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Tuesday, May 28, 2024

Elon Musk: I’ll say what I need even when it loses me cash

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Throughout an interview on CNBC, Elon Musk defended his proper to say inflammatory issues on Twitter, even when these statements lose him cash. He appeared to disassociate briefly after being requested why even hassle tweeting. And he ultimately quoted The Princess Bride to elucidate his cavalier perspective towards what he shares on Twitter.

It was a really bizarre interview.

The interview got here after a selected troubling run of tweets for Musk, by which he promoted conspiracy theories a few mass capturing in Texas, was accused of antisemitism after claiming that George Soros “hates humanity,” and retweeted discredited theories about crime and race.

After a sequence of principally softball questions on Tesla and time administration, CNBC’s David Farmer requested why he tweets conspiracy theories and makes statements which have been criticized as racist and anti-semitic, particularly after they may lose him prospects and harm the businesses he runs.

After an especially lengthy and uncomfortable pause, Musk referenced the scene from the 1987 film The Princess Bride, by which Mandy Patinkin’s Inigo Montoya character confronts the person who killed his father.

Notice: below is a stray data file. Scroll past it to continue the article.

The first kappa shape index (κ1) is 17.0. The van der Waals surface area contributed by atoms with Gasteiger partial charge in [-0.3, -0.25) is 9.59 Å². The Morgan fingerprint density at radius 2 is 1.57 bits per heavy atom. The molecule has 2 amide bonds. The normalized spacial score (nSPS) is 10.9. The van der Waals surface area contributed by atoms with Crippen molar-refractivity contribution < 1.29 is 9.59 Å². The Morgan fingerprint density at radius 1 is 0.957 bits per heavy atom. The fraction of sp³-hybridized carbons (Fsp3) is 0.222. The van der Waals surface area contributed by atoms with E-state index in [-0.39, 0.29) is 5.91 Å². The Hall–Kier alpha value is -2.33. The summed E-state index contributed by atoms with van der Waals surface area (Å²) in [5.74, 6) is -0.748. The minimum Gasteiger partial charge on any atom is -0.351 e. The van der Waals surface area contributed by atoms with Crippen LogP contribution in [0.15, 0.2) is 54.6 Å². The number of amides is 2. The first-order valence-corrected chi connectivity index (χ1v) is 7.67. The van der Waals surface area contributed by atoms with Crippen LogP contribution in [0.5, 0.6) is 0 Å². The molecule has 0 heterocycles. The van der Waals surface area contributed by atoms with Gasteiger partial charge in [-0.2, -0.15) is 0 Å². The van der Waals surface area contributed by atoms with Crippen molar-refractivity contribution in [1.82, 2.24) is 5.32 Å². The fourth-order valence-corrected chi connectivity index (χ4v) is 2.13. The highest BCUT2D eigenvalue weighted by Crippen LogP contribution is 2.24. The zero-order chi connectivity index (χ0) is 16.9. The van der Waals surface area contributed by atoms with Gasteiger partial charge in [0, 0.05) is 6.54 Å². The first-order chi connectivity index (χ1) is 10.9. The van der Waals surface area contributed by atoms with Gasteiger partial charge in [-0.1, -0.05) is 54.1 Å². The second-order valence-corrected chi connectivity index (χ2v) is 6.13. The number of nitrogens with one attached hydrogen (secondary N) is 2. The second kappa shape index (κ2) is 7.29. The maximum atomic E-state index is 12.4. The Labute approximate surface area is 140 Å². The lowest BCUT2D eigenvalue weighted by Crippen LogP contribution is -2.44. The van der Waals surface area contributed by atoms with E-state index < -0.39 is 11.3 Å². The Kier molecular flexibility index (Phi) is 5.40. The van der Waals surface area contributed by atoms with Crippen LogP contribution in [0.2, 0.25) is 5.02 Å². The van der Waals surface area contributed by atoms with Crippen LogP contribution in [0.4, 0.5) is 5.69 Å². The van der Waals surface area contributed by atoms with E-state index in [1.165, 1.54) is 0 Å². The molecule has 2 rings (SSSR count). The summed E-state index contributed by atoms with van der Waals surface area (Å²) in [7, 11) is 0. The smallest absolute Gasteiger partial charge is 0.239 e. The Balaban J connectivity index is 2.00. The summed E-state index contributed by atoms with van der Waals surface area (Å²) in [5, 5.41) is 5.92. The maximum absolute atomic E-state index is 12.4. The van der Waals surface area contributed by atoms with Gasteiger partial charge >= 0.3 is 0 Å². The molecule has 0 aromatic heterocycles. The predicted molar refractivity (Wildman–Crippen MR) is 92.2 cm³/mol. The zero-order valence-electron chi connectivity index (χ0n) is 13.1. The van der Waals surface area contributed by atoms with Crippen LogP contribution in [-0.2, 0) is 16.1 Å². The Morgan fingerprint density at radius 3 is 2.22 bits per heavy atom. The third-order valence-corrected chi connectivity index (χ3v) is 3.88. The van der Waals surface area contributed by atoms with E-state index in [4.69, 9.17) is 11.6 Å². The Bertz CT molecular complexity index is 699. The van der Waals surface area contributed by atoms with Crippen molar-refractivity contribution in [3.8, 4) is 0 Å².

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“He says, ‘Supply me cash. Supply me energy,’” Musk mentioned. “‘I don’t care.’”

“You simply don’t care,” Faber replied, to which Musk simply stared at him. “You wish to share what you need to say.”

“I’ll say what I what to say, and if the results are dropping cash, so be it.”

Finally, Musk mentioned, “I’ll say what I what to say, and if the results are dropping cash, so be it.”

As CEO of a public firm, there are limits to what Musk can say, on Twitter or elsewhere. If he tweets deceptive issues about Tesla, shareholders will sue him — as they did after he tweeted about taking the corporate non-public at $420 a share. (The shareholders misplaced the go well with and Musk was found to not be liable for their losses.)

His tweets have induced him all kinds of complications over time. His take-private tweet in 2018 received him fined $40 million by the Securities and Alternate Fee and misplaced him the chairmanship of Tesla. He’s presently underneath a consent decree with the SEC that requires a lawyer to approve his tweets about Tesla earlier than he can publish them. A federal appeals court docket recently ruled against Musk’s attempts to vacate the consent decree.

We’ve been by means of all this earlier than. Musk is requested why he tweets incendiary issues, and he factors to his follower rely to justify his more and more unhinged conduct — as if a big chunk of these followers aren’t simply rubber-necking. His followers and shareholders implore him to cease tweeting, however he doubles and triples down, repeatedly. It’s, one may say, inconceivable.

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